Gettysburg, a Virtual Tour
The South Cavalry Field

South Cavalry Field Map

South Cavalry Field is located on both sides of Rt. 15 (the Emmitsburg Road) just south of its intersection with Confederate Avenue.
On the morning of July 3, Union Cavalry Corps commander Maj. Gen. Alfred Pleasonton ordered two of his brigades to the left flank of the Union army. He ordered Brig. Gen. Wesley Merritt's Reserve Brigade of Buford's division to move north from Emmitsburg to join Brig. Gen. Judson Kilpatrick's division, moving from Two Taverns on the Baltimore Pike to the area southwest of the Round Top mountain. By this time, the only brigade in Kilpatrick's division was that of Brig. Gen. Elon J. Farnsworth, George Custer's brigade having been detached for service with David Gregg at East Cavalry Field. It is unclear what Pleasonton hoped to accomplish. There is no record that he performed any reconnaissance in this area. It has been speculated that Army of the Potomac commander George G. Meade was preparing for a possible counterattack to follow the repulse of Pickett's Charge, which he had anticipated since the night before.
Farnsworth reached the area at approximately 1 p.m., about the time the massive Confederate artillery barrage started in preparation for Pickett's Charge, and his 1,925 troops took up a position in a line south of the George Bushman farm. From left to right, the regiments were the 18th Pennsylvania Cavalry, the 1st West Virginia, and 1st Vermont. Battery E., 4th U.S. Artillery, occupied a small, rocky knoll in the rear and the 5th New York cavalry was placed in a nearby ravine to guard the artillery. Joined by Kilpatrick, they awaited Merritt's brigade, which arrived at about 3 p.m. and took up a position straddling the Emmitsburg Road, to Farnsworth's left. By this time the infantry portion of Pickett's Charge had begun and Kilpatrick was eager to get his men into the fight.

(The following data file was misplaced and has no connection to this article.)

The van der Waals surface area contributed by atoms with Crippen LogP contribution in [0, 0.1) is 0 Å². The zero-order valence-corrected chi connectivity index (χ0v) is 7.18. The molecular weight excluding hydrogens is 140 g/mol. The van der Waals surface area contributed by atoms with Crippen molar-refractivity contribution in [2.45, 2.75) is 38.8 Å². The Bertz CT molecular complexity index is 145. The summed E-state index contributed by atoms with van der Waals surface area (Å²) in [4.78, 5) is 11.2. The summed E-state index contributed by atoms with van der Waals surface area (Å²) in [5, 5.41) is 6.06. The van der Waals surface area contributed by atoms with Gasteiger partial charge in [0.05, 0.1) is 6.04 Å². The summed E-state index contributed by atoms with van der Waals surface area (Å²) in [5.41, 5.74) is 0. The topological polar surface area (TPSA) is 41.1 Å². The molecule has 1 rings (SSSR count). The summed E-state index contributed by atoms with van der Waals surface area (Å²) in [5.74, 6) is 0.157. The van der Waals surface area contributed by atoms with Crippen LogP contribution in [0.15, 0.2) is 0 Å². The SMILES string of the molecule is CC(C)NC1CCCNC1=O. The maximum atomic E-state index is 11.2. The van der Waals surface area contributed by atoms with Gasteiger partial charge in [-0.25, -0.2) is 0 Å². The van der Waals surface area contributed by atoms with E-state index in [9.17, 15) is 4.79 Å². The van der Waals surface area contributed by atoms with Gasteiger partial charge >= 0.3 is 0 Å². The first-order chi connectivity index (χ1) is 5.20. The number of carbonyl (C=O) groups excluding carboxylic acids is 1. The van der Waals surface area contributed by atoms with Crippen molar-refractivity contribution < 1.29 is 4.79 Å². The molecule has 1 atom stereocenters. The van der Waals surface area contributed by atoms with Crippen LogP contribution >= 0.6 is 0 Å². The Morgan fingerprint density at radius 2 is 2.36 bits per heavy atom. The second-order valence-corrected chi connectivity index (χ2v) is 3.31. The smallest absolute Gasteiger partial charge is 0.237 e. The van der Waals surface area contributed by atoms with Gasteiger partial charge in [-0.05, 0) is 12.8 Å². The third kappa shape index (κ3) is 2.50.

On the Confederate line to the east of the Emmitsburg Road, only infantry troops were involved. The four brigades of Hood's division, under the command of Evander M. Law, had occupied the area from Round Top, through Devil's Den, and back to the road since the battle on July 2. Initially Law had just the 1st Texas Infantry (from Brig. Gen. Jerome B. Robertson's Texas Brigade) facing Farnsworth to the south, but he soon reinforced them with 47th Alabama Infantry, the 1st South Carolina, and artillery. To the west of the road, facing Merritt, was the Georgia brigade of Brig. Gen. George "Tige" Anderson.
Young Kilpatrick had little experience in commanding cavalry and he demonstrated that by attacking fortified infantry positions in a piecemeal fashion. West of the road, Merritt went in first, with his 6th Pennsylvania cavalrymen fighting dismounted. Anderson's Georgians repulsed their attack easily. Farnsworth was to follow, but he was astonished to hear Kilpatrick's order for a mounted cavalry charge. The Confederate defenders were positioned behind a stone fence with wooden fence rails piled high above it, too high for horses to jump, which would require the attackers to dismount under fire and dismantle the fence. The terrain leading to it was broken, undulating ground, with large boulders, fences, and woodlots, making it wholly unsuitable for a cavalry charge. Accounts differ as to the details of the argument between Farnsworth and Kilpatrick, but it is generally believed that Kilpatrick dared or shamed Farnsworth into making the charge the latter knew would be suicidal. Farnsworth allegedly said "General, if you order the charge I will lead it, but you must take the awful responsibility."